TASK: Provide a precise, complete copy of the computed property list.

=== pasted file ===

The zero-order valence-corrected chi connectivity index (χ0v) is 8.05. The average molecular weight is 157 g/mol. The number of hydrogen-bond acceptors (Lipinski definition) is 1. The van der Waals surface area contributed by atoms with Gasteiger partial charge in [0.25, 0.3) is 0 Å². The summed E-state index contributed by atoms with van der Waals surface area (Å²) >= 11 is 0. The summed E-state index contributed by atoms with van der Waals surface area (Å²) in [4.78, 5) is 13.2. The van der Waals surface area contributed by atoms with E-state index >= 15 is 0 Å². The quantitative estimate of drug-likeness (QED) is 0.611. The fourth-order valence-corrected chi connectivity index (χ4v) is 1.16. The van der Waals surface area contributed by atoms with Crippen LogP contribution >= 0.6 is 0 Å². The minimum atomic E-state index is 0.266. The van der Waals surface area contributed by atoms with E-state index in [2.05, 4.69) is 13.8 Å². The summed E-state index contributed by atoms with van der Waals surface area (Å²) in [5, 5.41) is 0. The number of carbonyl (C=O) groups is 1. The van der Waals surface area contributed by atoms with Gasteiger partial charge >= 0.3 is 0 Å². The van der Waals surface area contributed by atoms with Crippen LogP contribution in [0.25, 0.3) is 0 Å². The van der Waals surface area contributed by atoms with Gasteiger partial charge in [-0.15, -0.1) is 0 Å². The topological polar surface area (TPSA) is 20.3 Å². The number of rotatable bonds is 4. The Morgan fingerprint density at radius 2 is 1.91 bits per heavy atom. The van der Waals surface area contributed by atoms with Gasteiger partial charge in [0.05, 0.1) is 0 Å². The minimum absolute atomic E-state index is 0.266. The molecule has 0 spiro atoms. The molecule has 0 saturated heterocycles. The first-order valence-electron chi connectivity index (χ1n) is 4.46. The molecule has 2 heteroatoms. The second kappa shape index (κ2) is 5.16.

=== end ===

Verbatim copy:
The zero-order valence-corrected chi connectivity index (χ0v) is 8.05. The average molecular weight is 157 g/mol. The number of hydrogen-bond acceptors (Lipinski definition) is 1. The van der Waals surface area contributed by atoms with Gasteiger partial charge in [0.25, 0.3) is 0 Å². The summed E-state index contributed by atoms with van der Waals surface area (Å²) >= 11 is 0. The summed E-state index contributed by atoms with van der Waals surface area (Å²) in [4.78, 5) is 13.2. The van der Waals surface area contributed by atoms with E-state index >= 15 is 0 Å². The quantitative estimate of drug-likeness (QED) is 0.611. The fourth-order valence-corrected chi connectivity index (χ4v) is 1.16. The van der Waals surface area contributed by atoms with Crippen LogP contribution >= 0.6 is 0 Å². The minimum atomic E-state index is 0.266. The van der Waals surface area contributed by atoms with E-state index in [2.05, 4.69) is 13.8 Å². The summed E-state index contributed by atoms with van der Waals surface area (Å²) in [5, 5.41) is 0. The number of carbonyl (C=O) groups is 1. The van der Waals surface area contributed by atoms with Gasteiger partial charge >= 0.3 is 0 Å². The van der Waals surface area contributed by atoms with Crippen LogP contribution in [0.25, 0.3) is 0 Å². The van der Waals surface area contributed by atoms with Gasteiger partial charge in [-0.15, -0.1) is 0 Å². The topological polar surface area (TPSA) is 20.3 Å². The number of rotatable bonds is 4. The Morgan fingerprint density at radius 2 is 1.91 bits per heavy atom. The van der Waals surface area contributed by atoms with Gasteiger partial charge in [0.05, 0.1) is 0 Å². The minimum absolute atomic E-state index is 0.266. The molecule has 0 spiro atoms. The molecule has 0 saturated heterocycles. The first-order valence-electron chi connectivity index (χ1n) is 4.46. The molecule has 2 heteroatoms. The second kappa shape index (κ2) is 5.16.